The Pentagon discharged 250 service
members last year for violating “Don't Ask, Don't Tell,” the law
that bans gay and bisexual troops from serving openly.
The figure covers the period between
October 1, 2009 and September 30, 2010.
Aubrey Sarvis, executive director of
Servicemembers Legal Defense Network (SLDN), the largest group
lobbying for the law's repeal, said the all-time annual low serves as
a reminder that the policy remains in effect.
“While even one discharge under the
discriminatory 'Don't Ask, Don't Tell' law is too many, the 2010
numbers represent a marked decline from years before,” Sarvis said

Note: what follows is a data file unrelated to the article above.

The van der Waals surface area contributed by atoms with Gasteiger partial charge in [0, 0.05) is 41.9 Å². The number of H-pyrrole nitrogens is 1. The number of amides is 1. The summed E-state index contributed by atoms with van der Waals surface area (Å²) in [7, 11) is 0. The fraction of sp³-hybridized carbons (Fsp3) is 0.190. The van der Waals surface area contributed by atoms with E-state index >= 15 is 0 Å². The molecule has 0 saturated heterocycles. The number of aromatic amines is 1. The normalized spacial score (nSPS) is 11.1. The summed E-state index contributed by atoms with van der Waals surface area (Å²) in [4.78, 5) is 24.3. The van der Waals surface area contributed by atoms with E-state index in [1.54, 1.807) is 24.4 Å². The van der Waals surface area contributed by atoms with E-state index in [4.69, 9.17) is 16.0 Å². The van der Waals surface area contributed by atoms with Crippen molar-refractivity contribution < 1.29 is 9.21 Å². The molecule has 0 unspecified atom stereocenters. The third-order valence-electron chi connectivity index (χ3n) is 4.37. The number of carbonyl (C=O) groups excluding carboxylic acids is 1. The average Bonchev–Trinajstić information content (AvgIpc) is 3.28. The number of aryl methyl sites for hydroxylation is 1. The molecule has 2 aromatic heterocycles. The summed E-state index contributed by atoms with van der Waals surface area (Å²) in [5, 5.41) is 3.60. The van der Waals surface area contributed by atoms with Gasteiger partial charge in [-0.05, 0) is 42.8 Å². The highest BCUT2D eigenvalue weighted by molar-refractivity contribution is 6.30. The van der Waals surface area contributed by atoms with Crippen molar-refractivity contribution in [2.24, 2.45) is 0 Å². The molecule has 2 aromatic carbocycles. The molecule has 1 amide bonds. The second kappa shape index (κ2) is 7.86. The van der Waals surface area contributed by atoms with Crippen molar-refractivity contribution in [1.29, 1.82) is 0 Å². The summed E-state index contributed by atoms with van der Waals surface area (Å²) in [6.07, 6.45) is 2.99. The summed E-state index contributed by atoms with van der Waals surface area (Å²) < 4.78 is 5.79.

in a statement.
In December, Congress approved and
President Barack Obama signed into law a bill that repeals the
Clinton-era law. But implementation won't begin until 60 days after
Pentagon leaders and the president certify that the military is ready
for the change.
Sarvis used the new figures to push for
an earlier than expected end to the policy: “But these numbers
underscore the need to accelerate the timeline for training and
“The reality is that investigations
continue and service members are still in danger of being
discharged,” Sarvis added. “We look forward to certification by
Secretary Gates, Chairman Mullen, and the President as we move toward
full repeal. Until we achieve full equality for all LGBT service
members, the job is not done.”